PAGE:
Muslim donor mom encourages conversation about organ and tissue donation
Karim Khassouan lived a short, quiet life, and his spirit will carry on in the lives he saved through the organs he donated.
Karim was born with Arteriovenous Malformation (AVM), a condition in which blood vessels become tangled, according to his mother, Nameer Alkurdi. It is normally treatable but, in Karim’s case, the tangled vessels were located near his brain stem. The condition left Karim non-verbal, but he was very expressive and loving, his mother said.
“He was so sweet; he was like an angel,” Nameer said. “He was so quiet and calm and content. He looked at you with puppy dog eyes.”
Karim’s health deteriorated until July of 2021, when he was 10 years old, hospitalized and on a ventilator. Nameer said she and her husband, Ahmed, decided to authorize organ donation. Ahmed was living overseas at the time, but Nameer kept him informed about what was happening and said he was very encouraging and supportive of the decision.
“We wanted Karim’s death to mean something, for him to be able to help other people,” said Nameer, a Dearborn resident. “We wanted to help. It took a lot of courage to make that decision.”
She said it wasn’t a popular decision, even among her own family. Her own parents were skeptical. Not all practicing Muslims are supportive of organ and tissue donation, although in 2018 the Fiqh Council of North America has issued a FATAAWAH or FATWA addressing the question and considers organ donation and transplantation to be Islamically permissible, in principle.
“It was a very tough decision; I still think about it to this day,” she said. “I didn’t want other moms – other families – to go through what I was going through.”
Nameer’s decision was made easier knowing someone who provided a living example of the kind of good that organ and tissue donation can do. Mustafa Sharafi, a friend of the family, needed a liver transplant when he was just a few months old – he was among the youngest ever to receive a liver transplant at the time. Now 36, Mustafa has a son of his own and is living life to the fullest.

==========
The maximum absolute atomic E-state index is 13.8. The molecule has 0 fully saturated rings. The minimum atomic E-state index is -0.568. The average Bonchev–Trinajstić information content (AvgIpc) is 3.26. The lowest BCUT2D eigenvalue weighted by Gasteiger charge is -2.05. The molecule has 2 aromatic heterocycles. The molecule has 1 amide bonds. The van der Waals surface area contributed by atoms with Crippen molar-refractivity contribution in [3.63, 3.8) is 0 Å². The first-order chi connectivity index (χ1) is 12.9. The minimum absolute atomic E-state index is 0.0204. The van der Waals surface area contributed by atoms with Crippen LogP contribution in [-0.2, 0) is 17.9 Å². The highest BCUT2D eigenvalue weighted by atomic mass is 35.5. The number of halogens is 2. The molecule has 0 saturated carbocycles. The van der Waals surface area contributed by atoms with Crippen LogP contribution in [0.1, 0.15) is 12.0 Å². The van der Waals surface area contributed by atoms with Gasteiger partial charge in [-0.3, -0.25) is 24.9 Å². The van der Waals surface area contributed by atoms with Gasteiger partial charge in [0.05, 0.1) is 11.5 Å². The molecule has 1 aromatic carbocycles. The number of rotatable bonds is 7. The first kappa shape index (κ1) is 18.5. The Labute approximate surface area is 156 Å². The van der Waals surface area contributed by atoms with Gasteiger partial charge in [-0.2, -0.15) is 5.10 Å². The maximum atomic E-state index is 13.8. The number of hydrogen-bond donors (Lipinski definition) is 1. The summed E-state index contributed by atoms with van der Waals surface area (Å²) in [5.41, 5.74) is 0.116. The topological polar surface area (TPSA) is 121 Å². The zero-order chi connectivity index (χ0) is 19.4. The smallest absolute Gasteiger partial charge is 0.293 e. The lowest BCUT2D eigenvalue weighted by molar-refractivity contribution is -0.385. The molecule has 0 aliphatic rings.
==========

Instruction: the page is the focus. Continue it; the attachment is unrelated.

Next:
“He really influenced my decision a lot,” Nameer said. She recalled Mustafa’s mother describing the moment she learned that a matching liver had been donated as “the happiest moment in her life,” the tears in her eyes as his mother described the complicated transplant surgery, and how much effort she put into writing a thank-you letter in a new language to express her deep gratitude to her son’s donor family. “Mustafa is thriving, and he’s very grateful for his life. In the end, I knew it was the right thing to do.”
Karim was able to donate one kidney and his lungs to save others. His liver was donated to research to help find a cure for a rare liver condition in Middle Eastern men.
Mustafa, a Sterling Heights resident and volunteer with Gift of Life Michigan, frequently talks about the importance of signing up as an organ and tissue donor and tries to break down the common misconceptions that exist among the Arab American population and other multicultural groups. He said he was humbled to know that his example has helped save lives and heal others.
“It just feels really good to do something good,” Mustafa said. “I enjoy spreading the word. I want to leave a legacy for my son.”
Nameer felt her decision to donate Karim’s organs validated during his funeral service. After the al-Janāzah prayers at the mosque a woman she’d never met before approached Nameer, weeping. “She told me she had a 9-year-old son who was diagnosed with cancer a few months ago.” His illness was severe, and doctors had put him on the waiting list for a lung transplant.
“I was astonished. Her words kept ringing in my ears. It was a clear message telling me that I made the right choice,” Nameer said.
Nameer recalled that the odds of finding a good organ match and having a successful transplant outcome are greater if the donor and the recipient share an ethnic background. “I believe that we as a community need to do more to raise awareness and fight misconceptions related to organ donation.”
Nameer said she understands organ and tissue donation is a difficult topic in the Muslim community, but said she wants to do her part to break down some of the stigma attached to it or, at least, open a dialogue about the issue.
“We need to talk about it,” she said. “You’re doing the most honorable thing in the world. You’re giving life to someone.” Nameer continued, “Organ donation is a profound privilege. I am honored that my precious boy had that privilege.”
To sign up as an organ, eye and tissue donor, visit golm.org/register.